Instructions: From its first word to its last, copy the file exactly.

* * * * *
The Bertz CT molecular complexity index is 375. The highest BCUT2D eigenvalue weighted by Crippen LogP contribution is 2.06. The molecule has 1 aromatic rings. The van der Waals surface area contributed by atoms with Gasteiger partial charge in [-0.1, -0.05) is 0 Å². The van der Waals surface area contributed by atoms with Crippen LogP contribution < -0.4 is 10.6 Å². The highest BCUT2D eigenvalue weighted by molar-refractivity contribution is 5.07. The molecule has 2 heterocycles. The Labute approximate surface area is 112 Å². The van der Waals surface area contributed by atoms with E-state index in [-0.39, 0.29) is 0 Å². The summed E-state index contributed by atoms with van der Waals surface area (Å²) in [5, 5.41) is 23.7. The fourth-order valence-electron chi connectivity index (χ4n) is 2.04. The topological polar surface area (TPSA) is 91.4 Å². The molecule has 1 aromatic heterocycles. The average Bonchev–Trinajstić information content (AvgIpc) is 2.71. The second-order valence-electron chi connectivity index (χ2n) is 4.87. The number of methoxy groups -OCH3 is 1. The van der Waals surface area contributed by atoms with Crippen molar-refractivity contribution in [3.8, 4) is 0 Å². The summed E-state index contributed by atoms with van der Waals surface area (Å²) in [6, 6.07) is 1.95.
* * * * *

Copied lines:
The Bertz CT molecular complexity index is 375. The highest BCUT2D eigenvalue weighted by Crippen LogP contribution is 2.06. The molecule has 1 aromatic rings. The van der Waals surface area contributed by atoms with Gasteiger partial charge in [-0.1, -0.05) is 0 Å². The van der Waals surface area contributed by atoms with Crippen LogP contribution < -0.4 is 10.6 Å². The highest BCUT2D eigenvalue weighted by molar-refractivity contribution is 5.07. The molecule has 2 heterocycles. The Labute approximate surface area is 112 Å². The van der Waals surface area contributed by atoms with E-state index in [-0.39, 0.29) is 0 Å². The summed E-state index contributed by atoms with van der Waals surface area (Å²) in [5, 5.41) is 23.7. The fourth-order valence-electron chi connectivity index (χ4n) is 2.04. The topological polar surface area (TPSA) is 91.4 Å². The molecule has 1 aromatic heterocycles. The average Bonchev–Trinajstić information content (AvgIpc) is 2.71. The second-order valence-electron chi connectivity index (χ2n) is 4.87. The number of methoxy groups -OCH3 is 1. The van der Waals surface area contributed by atoms with Crippen molar-refractivity contribution in [3.8, 4) is 0 Å². The summed E-state index contributed by atoms with van der Waals surface area (Å²) in [6, 6.07) is 1.95.